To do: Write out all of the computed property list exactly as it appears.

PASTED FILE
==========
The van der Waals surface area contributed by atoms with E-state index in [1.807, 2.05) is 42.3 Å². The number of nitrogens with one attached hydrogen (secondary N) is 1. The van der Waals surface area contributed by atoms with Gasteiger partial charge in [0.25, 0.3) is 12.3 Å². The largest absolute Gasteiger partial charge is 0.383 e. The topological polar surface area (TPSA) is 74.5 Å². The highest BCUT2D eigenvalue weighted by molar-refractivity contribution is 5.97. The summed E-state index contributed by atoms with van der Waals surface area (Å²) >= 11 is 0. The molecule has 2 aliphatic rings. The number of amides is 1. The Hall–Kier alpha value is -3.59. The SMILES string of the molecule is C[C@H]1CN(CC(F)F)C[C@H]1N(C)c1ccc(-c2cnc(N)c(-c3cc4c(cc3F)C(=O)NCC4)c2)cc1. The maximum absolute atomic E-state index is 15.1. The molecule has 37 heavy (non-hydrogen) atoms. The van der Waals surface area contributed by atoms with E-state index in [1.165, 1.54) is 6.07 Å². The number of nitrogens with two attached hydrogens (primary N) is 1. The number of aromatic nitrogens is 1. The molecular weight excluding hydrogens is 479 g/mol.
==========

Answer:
The van der Waals surface area contributed by atoms with E-state index in [1.807, 2.05) is 42.3 Å². The number of nitrogens with one attached hydrogen (secondary N) is 1. The van der Waals surface area contributed by atoms with Gasteiger partial charge in [0.25, 0.3) is 12.3 Å². The largest absolute Gasteiger partial charge is 0.383 e. The topological polar surface area (TPSA) is 74.5 Å². The highest BCUT2D eigenvalue weighted by molar-refractivity contribution is 5.97. The summed E-state index contributed by atoms with van der Waals surface area (Å²) >= 11 is 0. The molecule has 2 aliphatic rings. The number of amides is 1. The Hall–Kier alpha value is -3.59. The SMILES string of the molecule is C[C@H]1CN(CC(F)F)C[C@H]1N(C)c1ccc(-c2cnc(N)c(-c3cc4c(cc3F)C(=O)NCC4)c2)cc1. The maximum absolute atomic E-state index is 15.1. The molecule has 37 heavy (non-hydrogen) atoms. The van der Waals surface area contributed by atoms with E-state index in [1.165, 1.54) is 6.07 Å². The number of nitrogens with two attached hydrogens (primary N) is 1. The number of aromatic nitrogens is 1. The molecular weight excluding hydrogens is 479 g/mol.